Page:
Millennials are considered one of the most anxious generations: Student mental health services are increasingly necessary
This is often attributed to modern stresses such as social media, finance and an uncertain future. With research showing almost 90% of students experience stress, and 77% experiencing anxiety, Fresh Student Living delved into the causes for the recent rise in stress and anxiety among young people.
Causes of stress in young people
According to experts, the stress, and often depression, experienced by young adults lies mostly in uncertainty.
Today, millennials spend more time studying compared to previous generations, have more competition in their career, and find it more challenging to achieve job satisfaction.
While uncertainty over careers, relationships and social acceptance are common triggers for anxiety, just looking at the number of students experiencing mental health problems prove that there is a real issue.
Recent reports by YouthNet show that UK pupils are the least happy in the world, which means that feelings of anxiety and depression could begin as early as high school. More studies show that a third of young women and one in 10 young men suffer from panic attacks.
Stress associated with job hunting
Experts suggest that the current generation of university students experience greater pressure than previous ones due to increased study costs and a highly competitive job market. In 2017, YouGov revealed 81% of students feel pressure to find a job within six months of graduating.
The reasons students feel under pressure to get a job:
• Wanting to earn money or have disposable income (82%)
• Career aspirations (78%).
• The belief that job prospects are thin on the ground (45%)
• The desire to start paying back their student loan (23%)
• Providing financial support from their family (24%)
A minority of students also admit their reasons include expectations from their parents (27%) or their peers (13%).
The effects of social media
Social media use has also been linked with increased rates of depression and poor sleep. According to the Royal Society for Public Health, “social media may be fuelling a mental health crisis”. Instagram has been named the worst social media network for mental health and wellbeing. A recent survey of 1,500 teens and young adults across the UK surveyed, the consensus the photo-platform contributes to high levels of anxiety and depression, bullying, body image issues, and FOMO – the fear of missing out.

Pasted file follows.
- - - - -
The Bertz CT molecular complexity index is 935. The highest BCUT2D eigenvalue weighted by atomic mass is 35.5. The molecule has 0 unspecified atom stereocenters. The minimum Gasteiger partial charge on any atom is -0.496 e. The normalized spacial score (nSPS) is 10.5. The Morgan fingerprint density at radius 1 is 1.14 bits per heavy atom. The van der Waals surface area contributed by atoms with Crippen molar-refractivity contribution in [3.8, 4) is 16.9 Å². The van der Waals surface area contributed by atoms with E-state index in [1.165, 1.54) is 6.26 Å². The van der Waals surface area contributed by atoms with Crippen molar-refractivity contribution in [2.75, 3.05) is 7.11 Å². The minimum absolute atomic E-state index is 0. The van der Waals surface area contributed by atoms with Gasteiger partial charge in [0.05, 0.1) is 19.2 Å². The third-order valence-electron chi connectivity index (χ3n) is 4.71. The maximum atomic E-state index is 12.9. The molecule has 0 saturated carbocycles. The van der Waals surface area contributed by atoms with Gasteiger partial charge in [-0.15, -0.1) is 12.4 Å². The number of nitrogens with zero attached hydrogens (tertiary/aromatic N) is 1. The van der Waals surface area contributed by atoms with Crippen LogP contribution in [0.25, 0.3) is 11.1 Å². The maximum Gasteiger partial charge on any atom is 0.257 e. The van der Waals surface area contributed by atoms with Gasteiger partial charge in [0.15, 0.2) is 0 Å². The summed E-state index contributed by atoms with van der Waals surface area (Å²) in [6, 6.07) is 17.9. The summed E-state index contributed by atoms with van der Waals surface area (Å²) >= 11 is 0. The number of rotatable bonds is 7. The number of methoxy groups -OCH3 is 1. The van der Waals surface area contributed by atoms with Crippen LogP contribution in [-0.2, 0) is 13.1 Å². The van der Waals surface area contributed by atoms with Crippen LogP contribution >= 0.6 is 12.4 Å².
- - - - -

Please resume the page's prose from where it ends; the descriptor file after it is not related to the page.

Research suggests young people who spend more than two hours per day on social media sites are more likely to report mental health issues, including symptoms of anxiety and depression psychological distress. One in five young people admit to waking up in the middle of the night to check messages on social media.
One in five young people admit to waking up in the middle of the night to check messages on social media.
Previous studies have also suggested that the more social media sites a young person uses, the more likely he or she is to report anxiety and depression.
Diane Gault, head of fundraising at YoungMinds, Fresh Student Living’s preferred charity states:
“Social media is one of the many pressures young people face today. Though it can have many benefits, helping young people to express themselves and offering them the opportunity to build communities that they otherwise wouldn’t be able to, it also puts pressure on them to establish a personal ‘brand’, to be constantly available, and to seek reassurance in the form of ‘likes’. We’re grateful for the generous fundraising from Fresh PG, which will help us continue our work fighting for young people’s mental health”.
Coping with Stress at University
Develop a study strategy that works
Developing a strict study method could eliminate the anxiety and stress associated with cramming the night before. Study smart; break down large projects into smaller tasks, set deadlines and keep track of your work.
Along with getting up and moving around regularly, doing mild exercise is a natural way to clear your head, reduce anxiety and release built-up stress and tension.
Feed the brain and body
Having a well-balanced diet is one of the best ways to feel good about yourself, and it’s beneficial to the brain as well as having a positive effect on your mood, and energy and concentration levels.
Focus on the present
Instead of rehashing mistakes and failures, focus on your goals are and how you are planning to achieve them.
It may be difficult in times of extreme anxiety or depression but thinking positively can help you clear your head. Try saying things like, ‘I will do my best’ to gain a clearer perspective on what’s important.
Talk to your friends and family members
Many students don’t realise their peers could be experiencing similar feelings. It may be daunting but don’t be afraid reach out to friends and family members who could act as valuable confidantes during difficult times.